posted by PhoBWanKenobi at 10:02 PM on February 22, 2011


My wife used to work in an embassy where gossip was an important part of the activity. She's really not into that kind of thing. So, after a while, with a fellow co-worker, they began to pour stupid and imaginary infos inside the network, just to check what kind of feedback they would get (you know, I've heard she has an affair with... or He's really into that kind of thing or Do you know what he said ?...). It was some kind of an experiment.

The important thing here I think is accepting that the mechanism is somehow like gravity itself. But after all, you can as well consider it with a smile. I can understand that what my wife was saying was a little bit outrageous, but you could start with something far-fetched which would be innocuous to the persons you mention and at the same time point to the person delivering the gossip that you don't necessarily focus on the same things - I mean, you don't focus on weaknesses, but rather capabilities - (like I think someone said that : he's a karaoke genius, she's writing a novel, she's having a running correspondance with a famous writer, he can play harpsichord etc...)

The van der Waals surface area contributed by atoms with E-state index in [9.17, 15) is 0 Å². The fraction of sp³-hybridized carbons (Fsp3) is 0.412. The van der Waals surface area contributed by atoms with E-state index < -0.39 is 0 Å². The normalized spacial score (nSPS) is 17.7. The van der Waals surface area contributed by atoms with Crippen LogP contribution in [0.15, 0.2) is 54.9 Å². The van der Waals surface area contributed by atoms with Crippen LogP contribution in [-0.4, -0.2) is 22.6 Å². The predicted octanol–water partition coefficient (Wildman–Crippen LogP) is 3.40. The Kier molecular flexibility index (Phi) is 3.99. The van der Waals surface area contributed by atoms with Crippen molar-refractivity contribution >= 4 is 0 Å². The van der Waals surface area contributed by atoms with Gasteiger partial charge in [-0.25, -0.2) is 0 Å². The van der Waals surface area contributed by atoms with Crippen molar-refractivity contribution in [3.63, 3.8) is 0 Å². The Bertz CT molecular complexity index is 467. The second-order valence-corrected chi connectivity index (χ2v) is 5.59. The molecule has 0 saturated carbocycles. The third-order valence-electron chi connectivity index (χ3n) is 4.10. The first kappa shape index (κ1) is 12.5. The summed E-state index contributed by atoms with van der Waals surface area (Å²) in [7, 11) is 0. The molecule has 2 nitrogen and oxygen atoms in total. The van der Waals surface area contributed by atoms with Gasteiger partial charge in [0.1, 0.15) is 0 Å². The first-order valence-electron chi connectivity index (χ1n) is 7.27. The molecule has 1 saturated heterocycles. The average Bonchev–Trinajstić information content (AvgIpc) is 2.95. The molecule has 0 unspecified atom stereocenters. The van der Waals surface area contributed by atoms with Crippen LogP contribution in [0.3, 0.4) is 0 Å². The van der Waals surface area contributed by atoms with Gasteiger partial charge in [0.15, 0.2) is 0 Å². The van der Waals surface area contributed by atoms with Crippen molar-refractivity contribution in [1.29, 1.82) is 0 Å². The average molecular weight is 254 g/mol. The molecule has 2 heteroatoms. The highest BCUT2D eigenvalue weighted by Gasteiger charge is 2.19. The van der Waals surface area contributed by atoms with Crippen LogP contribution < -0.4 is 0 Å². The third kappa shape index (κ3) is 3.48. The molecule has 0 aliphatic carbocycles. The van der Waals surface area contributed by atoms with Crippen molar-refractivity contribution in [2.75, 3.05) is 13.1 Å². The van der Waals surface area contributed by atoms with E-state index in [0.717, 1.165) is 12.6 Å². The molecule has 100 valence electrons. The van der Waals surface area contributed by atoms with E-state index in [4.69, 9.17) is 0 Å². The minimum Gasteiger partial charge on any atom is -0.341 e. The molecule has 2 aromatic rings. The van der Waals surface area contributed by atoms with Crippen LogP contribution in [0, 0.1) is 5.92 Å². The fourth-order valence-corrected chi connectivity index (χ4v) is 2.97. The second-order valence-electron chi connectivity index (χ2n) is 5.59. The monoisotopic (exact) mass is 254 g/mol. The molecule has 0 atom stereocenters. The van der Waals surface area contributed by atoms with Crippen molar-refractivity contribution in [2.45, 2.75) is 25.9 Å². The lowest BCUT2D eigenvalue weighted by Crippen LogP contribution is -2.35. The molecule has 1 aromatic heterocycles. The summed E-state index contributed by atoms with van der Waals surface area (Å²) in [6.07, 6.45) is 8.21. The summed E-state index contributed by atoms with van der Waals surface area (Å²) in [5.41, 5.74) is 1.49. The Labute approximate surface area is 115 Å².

It would put you in a less submissive position, it would add some fun at this interaction without being harmful, and you would eventually get rid of that garbage, when the gossipers would find that you're just not into the cutting stuff.
posted by nicolin at 11:51 PM on February 22, 2011


Agreeing with PhoBWanKenobi in about everything here, while I admit that extensive gossip bores me and/or makes me uncomfortable as well.

If you accept that gossip is some type of networking (as opposed to an annoying habit), you can actually learn to wield the tool according to your own preferences. Morph your mild gossip acceptance with showing interest in the person you're talking to (which is pretty much the standard answer when people here ask "how do I network").

Of course, if someone comes to you and starts ranting about how someone is a jerk or whatnot, you can't just lean over and say "that's a very interesting aspect. What made you think he is?" or something. But one can engage in such conversations without actually committing oneself in any uncomfortable ways, and seem interested nevertheless.

But I see that you're already halfway there:
I don't offer gossip, but I can see what makes me an attractive person to vent to